Decorating as a Minimalist
I moved into my own apartment not long after I got my first full-time job. I don’t regret this. I love every minute of being able to make my own decisions and choosing my lifestyle. Funny thing is, I hadn’t decorated at all since moving in. This is pretty much the norm for me.
Even in college, I always found myself decorating places like my dorm room haphazardly and halfway through the year. Friends of my old roommate used to come over to our dorm room and ask if she lived alone because my side of the room was so sparse.
For the past few months at work, I used to joke with my coworkers that if there all of a sudden were an earthquake (a likely occurrence in Seattle), I would have nothing to worry about because the two big items I owned—a card table and a futon might fall over, but I would just pick them back up and move on with my life.
Recently, I decided I wanted to add furniture to my place. This was because I found my aparmtent to be cold, uninviting, and not very functional. We had no couch, so there was nowhere for guests to sit or any place for us to relax in our living room. It wasn’t making me happy. And I decided that’s not what I wanted. I’m frugal, but I’m not cheap enough to deny myself material possessions if they would actually add to my happiness.
As I began to gather ideas and concepts for decorating my apartment, I found it difficult to stay minimalist and still have a cozy and comfortable living space. In my research, I bookmarked pictures of nice, friendly looking apartments that always included an overabundance of textiles and storage space that created a lot of visual clutter.
Just thinking about buying all of those things and caring for all of those things made me uneasy. Sure, it might be nice to sit in an apartment will all sorts of knick knacks, but would I really want to deal with all of that stuff?
Finally, I began searching for keywords like “cozy minimalist apartment decorating ideas,” which yielded much more relevant results. The key to decorating the interior of an apartment with a minimalist yet cozy twist is to stay away from furniture that has a cold color scheme. Anything that’s too grey, black, or white tends to create a cold and uninviting environment–something I definitely want to stay away from.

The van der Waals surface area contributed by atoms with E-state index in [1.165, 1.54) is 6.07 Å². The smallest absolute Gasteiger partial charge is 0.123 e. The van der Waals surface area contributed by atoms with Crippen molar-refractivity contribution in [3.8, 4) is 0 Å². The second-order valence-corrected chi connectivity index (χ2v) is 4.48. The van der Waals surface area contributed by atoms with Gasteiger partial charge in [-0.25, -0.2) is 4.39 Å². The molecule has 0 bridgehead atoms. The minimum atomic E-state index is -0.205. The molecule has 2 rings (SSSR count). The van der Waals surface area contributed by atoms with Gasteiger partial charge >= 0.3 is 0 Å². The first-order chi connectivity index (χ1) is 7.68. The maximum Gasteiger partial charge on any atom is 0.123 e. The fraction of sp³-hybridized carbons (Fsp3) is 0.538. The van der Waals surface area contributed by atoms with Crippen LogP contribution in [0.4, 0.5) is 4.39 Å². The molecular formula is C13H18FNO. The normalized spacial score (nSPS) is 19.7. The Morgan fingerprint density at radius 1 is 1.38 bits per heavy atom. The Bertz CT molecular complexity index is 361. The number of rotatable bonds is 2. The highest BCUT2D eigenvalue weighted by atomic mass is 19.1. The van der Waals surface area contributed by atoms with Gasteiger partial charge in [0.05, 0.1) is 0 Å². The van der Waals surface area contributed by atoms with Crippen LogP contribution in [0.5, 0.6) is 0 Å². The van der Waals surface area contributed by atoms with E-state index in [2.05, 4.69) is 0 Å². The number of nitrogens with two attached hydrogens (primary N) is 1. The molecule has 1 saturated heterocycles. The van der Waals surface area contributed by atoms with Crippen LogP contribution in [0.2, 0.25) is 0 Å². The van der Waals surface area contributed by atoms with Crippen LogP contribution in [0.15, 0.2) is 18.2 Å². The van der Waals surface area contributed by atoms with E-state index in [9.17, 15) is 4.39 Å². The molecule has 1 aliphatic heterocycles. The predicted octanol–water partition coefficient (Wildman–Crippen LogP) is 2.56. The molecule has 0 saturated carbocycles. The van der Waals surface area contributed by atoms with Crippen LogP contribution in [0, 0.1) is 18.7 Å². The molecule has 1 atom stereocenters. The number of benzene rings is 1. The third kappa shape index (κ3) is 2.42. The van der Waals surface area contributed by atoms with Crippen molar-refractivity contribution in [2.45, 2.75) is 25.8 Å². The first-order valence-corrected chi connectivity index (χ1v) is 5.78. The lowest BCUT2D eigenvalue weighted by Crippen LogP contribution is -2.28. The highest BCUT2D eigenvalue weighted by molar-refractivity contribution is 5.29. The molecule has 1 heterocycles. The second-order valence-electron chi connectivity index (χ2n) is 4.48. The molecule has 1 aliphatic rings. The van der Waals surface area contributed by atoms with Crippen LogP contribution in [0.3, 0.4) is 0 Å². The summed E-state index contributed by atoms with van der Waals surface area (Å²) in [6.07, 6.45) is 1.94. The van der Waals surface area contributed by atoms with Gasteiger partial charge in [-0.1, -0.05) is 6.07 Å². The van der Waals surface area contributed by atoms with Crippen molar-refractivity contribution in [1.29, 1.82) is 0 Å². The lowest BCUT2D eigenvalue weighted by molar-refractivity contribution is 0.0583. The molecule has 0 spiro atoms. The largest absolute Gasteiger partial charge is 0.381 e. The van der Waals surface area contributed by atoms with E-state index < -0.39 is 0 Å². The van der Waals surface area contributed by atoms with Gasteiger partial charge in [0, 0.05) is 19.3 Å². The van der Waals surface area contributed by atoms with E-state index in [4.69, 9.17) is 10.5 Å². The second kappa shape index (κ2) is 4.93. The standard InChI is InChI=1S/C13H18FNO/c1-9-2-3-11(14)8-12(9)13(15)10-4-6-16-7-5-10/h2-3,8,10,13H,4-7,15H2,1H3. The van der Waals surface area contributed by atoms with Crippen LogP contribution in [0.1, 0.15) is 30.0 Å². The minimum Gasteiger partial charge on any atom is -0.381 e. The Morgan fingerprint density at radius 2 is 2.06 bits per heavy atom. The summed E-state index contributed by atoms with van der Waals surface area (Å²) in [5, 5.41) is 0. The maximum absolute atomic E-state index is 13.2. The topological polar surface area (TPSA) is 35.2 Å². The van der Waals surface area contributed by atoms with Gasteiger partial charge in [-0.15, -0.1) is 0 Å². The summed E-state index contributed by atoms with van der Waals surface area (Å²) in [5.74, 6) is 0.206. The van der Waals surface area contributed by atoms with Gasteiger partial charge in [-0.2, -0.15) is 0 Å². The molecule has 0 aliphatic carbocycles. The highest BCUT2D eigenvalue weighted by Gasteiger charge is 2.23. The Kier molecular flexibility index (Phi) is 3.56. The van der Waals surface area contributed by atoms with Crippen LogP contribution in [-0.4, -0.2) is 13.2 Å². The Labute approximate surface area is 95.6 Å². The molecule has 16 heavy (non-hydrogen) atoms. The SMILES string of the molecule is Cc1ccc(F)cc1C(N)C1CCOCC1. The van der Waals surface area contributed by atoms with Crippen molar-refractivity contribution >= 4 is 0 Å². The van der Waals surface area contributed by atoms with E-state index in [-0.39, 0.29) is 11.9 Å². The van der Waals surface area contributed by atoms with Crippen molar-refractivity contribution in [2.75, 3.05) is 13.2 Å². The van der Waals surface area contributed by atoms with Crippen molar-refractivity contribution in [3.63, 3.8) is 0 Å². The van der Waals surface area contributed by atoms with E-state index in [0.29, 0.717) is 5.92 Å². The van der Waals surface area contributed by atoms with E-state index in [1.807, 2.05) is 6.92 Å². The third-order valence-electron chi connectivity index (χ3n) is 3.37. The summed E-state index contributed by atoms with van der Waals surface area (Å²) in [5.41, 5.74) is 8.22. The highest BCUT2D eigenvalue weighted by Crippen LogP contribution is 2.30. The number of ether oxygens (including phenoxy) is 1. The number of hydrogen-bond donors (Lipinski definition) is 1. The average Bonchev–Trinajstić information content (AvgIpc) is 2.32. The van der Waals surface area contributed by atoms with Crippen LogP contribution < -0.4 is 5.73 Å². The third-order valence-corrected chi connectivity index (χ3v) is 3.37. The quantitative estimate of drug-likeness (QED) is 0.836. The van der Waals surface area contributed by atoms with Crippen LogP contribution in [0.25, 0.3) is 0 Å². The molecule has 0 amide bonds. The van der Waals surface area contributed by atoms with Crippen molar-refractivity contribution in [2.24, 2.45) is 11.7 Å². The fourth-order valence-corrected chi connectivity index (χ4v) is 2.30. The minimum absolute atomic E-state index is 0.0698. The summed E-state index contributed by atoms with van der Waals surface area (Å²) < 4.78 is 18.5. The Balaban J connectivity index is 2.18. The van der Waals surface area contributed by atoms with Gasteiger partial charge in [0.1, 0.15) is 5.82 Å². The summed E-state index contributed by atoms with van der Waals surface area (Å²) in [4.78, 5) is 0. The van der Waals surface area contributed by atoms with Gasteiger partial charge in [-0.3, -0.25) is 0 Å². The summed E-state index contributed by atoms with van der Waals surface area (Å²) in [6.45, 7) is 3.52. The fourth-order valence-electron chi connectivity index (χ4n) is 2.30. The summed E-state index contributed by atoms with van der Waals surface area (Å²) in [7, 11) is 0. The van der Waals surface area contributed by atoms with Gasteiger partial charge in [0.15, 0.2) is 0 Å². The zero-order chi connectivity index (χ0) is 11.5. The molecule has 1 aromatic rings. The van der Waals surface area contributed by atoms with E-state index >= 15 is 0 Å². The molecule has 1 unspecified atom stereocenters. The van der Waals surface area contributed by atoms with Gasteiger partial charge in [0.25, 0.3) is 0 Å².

I used some of these classic colors for our large furniture items, but also mixed in natural wood elements (our coffee table is a light wood color), which absolutely helped to create an earthy and cozy feel without adding clutter.
We bought a few other key items that upped the potential for functionality and comfort in our home, but passed on the items that were unnecessary and could be considered clutter.
We bought a couch, a coffee table, a couple of very simple desks, a lamp, a (real) bed, and a couple of bar stools for dining. We found many items on Craigslist to cut down on costs, and still retain the ability to own quality items on a budget.
The thing I liked most about buying furniture secondhand from Craigslist was that we were able to eliminate much of the extra packaging that comes with new items and at the same time wreaks havoc on our natural resources and the environment.
So far I’m happy with our purchases and don’t feel like we have anything we don’t need. Everytime that feeling comes up for me and I feel like I own too much, I get out a bag and start putting things in it for us to take to Goodwill or any other conveniently located charity.
Now we’ve got a few different areas in the apartment, all functional, and although the apartment is sparsely decorated, there’s just enough warmth and pieces of furniture that it’s comfortable to me.
The purchase of a few well thought-out items has made all the difference in my happiness about my home. And that’s what we should be really thinking about: only accumulating the items that would make the most impact on our happiness and nothing more.